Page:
Here are the most read stories about China’s recent tech developments that you should know about.
The controversy around this week’s hack attack that leaked nude selfies from dozens of Hollywood celebrities has taken many turns, but throughout it reputable media in the US and Europe have largely avoided showing the stolen photos. But in China, major media outlets and tech giants are showing no such restraint – including China’s biggest web company, Tencent (HKG:0700) – in publishing the private images taken by stars such as Jennifer Lawrence, Kate Upton, and Kirsten Dunst.
Xiaomi has finished its first flash sales in Indonesia.
The Xiaomi Mi4 is undoubtedly a bombshell in the $300 smartphone war, though it doesn’t get full marks from us. Check out the full review.
After years of pricing its flagship phone at around the US$400 mark, Meizu is this time slashing the price-tag in an apparent attempt to compete with Xiaomi.
The smart chopsticks, called Kuaisou, can test food for safety issues. It’s limited to sampling the oil to detect dangerously substandard cooking oil.
Chinese search engine titan Baidu has just teased a working prototype of its upcoming Google Glass rival that’s called Baidu Eye.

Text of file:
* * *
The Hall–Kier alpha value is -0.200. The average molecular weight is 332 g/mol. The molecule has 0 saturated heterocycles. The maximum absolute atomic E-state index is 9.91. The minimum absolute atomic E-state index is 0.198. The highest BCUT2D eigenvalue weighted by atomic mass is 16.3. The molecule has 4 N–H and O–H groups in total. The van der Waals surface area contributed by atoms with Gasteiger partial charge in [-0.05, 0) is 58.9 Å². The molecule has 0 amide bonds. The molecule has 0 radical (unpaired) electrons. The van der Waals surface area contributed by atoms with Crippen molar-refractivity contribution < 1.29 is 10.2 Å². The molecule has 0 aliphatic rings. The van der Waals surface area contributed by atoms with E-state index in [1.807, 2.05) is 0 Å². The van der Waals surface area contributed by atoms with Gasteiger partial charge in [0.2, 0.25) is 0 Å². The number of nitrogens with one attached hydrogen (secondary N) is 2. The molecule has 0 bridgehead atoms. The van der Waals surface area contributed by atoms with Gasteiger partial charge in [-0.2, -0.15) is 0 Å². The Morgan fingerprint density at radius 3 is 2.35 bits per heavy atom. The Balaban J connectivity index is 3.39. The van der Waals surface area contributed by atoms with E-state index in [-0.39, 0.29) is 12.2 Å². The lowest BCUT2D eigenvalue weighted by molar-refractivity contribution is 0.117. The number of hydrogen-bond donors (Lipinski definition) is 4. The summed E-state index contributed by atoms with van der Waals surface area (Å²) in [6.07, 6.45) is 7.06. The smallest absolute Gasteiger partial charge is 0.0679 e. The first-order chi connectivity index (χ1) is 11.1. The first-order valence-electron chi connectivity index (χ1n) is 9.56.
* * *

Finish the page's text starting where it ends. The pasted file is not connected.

WeChat, China’s most popular mobile messaging app, has already become a handy tool for businesses in China – including foreign brands – to engage with Chinese customers.
The gaming ninjas at Razer revealed today that its Nabu smartband will arrive in China in Q4 with an exclusive online sales partner.
The strength of China’s web giants and the diversity of its startups usually means that no one service dominates to the extent that, say, Google or Facebook does in other nations. But that hasn’t been true of messaging apps.
China-based personal drone maker XAircraft today announced a US$20 million series A funding round led by Chengwei Capital.
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